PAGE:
NEW YORK, NY.-
Edward Hopper first painted Gloucester during a summer spent in the Massachusetts fishing town and artists haven in 1912. He returned to the area in the summer of 1924 and again in 1926 and 1928, before he began summering in Truro, on Cape Cod, in 1930. During his time spent in Gloucester and other parts of New England, Hopper was inspired by the towns, landscapes, and coast lines that surrounded him and portrayed these everyday scenes in his realist style with subtle, psycho-social undertones.
Watercolor became an important media for Hopper beginning in 1923, and the translucent quality of the paint allowed him to better capture the effect of sunlight in his works. While many of his watercolors are executed in a very precise, restrained style, the present example is lose and spontaneous. The closely cropped composition allows Hopper to explore the movement of the trees blowing in the wind and the dramatic variations of light and shadow in the landscape. Thin washes of paint in the foreground contrast with the opaque pigment of the foliage, varying from deep blues to light greens, which give the trees dimension and demonstrate the artists interest in the effects of sunlight. The rich and varying tonalities and the larger composition void of figures anticipate the poignant isolation that would underlie much of Hopper's subsequent work.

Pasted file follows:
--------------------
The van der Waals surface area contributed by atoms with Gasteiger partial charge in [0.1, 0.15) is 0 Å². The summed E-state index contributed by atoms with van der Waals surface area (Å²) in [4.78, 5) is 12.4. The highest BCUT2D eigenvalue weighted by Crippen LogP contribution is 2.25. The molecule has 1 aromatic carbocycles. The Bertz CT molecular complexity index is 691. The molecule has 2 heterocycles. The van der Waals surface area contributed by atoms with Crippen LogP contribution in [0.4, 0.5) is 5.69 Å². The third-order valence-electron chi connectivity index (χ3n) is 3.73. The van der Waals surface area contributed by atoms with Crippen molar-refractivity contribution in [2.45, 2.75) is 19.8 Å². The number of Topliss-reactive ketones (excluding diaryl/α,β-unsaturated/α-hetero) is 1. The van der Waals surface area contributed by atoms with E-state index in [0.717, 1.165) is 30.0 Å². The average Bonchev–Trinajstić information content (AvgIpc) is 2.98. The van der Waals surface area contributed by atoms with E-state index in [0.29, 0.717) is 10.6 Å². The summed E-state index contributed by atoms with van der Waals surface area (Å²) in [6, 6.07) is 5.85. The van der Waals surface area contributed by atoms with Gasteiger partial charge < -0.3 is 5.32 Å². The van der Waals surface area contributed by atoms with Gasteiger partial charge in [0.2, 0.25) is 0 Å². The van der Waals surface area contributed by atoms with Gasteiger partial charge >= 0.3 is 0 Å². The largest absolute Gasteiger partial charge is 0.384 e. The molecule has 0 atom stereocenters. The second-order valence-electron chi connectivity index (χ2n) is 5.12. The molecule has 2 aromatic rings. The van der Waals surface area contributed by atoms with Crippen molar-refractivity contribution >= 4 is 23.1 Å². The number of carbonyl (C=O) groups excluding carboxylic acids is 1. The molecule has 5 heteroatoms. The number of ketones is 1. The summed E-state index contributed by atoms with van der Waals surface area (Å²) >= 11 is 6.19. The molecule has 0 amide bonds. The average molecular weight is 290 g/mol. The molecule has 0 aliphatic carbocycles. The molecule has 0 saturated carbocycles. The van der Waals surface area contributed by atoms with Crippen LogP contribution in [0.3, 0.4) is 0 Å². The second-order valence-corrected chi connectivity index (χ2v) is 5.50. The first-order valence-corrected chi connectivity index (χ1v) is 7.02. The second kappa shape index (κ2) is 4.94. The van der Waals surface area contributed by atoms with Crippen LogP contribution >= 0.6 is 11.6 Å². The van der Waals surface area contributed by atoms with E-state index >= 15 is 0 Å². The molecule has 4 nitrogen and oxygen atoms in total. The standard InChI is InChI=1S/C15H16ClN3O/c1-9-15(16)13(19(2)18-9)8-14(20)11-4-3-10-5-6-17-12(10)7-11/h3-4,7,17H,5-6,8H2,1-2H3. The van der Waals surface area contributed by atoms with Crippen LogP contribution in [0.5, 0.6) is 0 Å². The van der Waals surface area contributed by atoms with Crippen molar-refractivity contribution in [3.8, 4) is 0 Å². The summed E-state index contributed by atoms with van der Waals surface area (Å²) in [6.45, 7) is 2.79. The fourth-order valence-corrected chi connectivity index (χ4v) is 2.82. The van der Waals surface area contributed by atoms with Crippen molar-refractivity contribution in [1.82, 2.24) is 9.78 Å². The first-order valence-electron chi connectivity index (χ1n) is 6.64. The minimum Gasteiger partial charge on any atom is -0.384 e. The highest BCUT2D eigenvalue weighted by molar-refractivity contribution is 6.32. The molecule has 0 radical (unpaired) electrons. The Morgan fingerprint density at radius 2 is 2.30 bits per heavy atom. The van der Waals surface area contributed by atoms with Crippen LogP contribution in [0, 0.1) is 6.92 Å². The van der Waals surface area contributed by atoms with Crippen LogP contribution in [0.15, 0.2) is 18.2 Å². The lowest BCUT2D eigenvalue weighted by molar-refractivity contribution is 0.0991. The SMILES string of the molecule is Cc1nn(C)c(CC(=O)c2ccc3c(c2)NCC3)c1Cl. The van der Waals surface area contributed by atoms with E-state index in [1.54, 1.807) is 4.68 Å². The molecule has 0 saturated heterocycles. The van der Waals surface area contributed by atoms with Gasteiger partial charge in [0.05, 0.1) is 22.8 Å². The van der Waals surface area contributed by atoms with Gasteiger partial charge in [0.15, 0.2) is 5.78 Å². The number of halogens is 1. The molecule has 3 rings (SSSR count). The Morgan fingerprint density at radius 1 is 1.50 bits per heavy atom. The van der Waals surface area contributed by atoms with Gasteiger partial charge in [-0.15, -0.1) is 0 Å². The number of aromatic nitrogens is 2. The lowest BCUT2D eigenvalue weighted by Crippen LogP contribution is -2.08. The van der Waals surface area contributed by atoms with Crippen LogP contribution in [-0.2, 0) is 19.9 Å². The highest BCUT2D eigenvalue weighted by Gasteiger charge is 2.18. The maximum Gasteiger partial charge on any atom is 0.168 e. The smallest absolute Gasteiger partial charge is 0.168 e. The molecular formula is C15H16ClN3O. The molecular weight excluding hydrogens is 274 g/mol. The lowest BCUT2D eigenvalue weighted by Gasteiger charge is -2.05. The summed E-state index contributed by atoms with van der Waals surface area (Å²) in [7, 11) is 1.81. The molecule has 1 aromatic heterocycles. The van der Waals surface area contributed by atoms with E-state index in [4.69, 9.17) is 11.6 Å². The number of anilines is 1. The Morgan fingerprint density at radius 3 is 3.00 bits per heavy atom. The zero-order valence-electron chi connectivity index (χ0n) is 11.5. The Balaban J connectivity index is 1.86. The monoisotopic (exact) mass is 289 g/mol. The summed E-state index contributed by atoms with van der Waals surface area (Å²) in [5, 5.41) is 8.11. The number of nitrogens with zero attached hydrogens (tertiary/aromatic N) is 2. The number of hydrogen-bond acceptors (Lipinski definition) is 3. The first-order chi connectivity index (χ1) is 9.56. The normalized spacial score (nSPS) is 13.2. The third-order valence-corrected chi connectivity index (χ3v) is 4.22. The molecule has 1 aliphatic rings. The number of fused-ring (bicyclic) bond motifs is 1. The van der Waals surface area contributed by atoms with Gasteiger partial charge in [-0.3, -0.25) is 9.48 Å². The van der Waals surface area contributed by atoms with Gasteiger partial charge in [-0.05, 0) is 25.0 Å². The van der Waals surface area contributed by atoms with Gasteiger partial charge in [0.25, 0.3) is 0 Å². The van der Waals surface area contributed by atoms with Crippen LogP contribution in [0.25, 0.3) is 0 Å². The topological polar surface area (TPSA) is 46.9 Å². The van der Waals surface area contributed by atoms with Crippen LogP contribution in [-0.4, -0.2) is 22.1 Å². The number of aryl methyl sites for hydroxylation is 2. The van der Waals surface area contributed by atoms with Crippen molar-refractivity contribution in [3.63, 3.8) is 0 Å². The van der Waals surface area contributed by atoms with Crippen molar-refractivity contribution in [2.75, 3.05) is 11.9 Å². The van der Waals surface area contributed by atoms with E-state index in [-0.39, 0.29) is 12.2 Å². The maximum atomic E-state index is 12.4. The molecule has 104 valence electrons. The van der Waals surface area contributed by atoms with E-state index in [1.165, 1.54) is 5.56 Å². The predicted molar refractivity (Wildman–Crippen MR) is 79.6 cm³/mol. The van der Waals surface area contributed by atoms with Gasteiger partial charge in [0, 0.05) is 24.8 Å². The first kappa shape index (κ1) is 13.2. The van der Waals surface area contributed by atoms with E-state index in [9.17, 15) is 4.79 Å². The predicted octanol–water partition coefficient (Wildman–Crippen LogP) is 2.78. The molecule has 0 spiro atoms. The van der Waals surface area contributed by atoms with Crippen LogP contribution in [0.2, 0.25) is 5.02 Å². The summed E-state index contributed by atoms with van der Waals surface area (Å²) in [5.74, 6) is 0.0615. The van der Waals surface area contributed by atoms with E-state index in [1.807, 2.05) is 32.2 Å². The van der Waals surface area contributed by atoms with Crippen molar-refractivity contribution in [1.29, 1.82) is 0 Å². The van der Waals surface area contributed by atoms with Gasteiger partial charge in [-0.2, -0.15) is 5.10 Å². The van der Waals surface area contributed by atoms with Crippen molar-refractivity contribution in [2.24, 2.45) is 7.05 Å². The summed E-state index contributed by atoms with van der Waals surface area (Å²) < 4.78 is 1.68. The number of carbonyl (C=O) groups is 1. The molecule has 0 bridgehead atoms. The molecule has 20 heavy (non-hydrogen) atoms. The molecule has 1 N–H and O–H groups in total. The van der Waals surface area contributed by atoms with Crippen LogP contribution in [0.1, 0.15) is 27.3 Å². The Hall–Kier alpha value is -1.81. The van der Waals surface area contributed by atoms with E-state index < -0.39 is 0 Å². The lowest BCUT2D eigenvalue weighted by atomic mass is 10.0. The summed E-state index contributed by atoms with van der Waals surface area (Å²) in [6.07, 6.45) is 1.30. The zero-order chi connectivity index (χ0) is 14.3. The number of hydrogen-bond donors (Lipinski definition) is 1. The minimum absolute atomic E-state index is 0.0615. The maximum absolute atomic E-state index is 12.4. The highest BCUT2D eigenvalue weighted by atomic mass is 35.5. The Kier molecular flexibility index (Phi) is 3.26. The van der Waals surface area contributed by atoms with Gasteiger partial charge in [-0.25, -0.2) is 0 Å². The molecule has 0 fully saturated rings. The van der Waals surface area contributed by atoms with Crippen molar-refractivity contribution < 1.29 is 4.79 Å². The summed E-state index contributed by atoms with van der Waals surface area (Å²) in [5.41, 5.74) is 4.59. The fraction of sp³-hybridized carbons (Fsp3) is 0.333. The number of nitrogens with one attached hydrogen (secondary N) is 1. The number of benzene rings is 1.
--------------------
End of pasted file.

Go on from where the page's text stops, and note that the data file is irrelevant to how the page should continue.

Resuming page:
The present work
is inventoried in the artist's record book and illustrated in several catalogues, most notably those authored by the preeminent Hopper expert, Gail Levin. Please see additional images, as well as exhibition history, literature and provenance in the lot.
"This early and thoughtful watercolor, painted during Hopper's vacationing in Gloucester, Massachusetts, marks a watershed moment in his career, when Hopper exhibited sixteen watercolors at a solo exhibition at Frank K. M. Rehn New York gallery. Every single work sold, and Hopper never looked back to illustration and printmaking to sustain him." says Conner Williams, Senior Specialist, Contemporary Art and Prints, at artnet Auctions.
For more information, please contact Conner Williams at firstname.lastname@example.org or 2124979700 ext. 595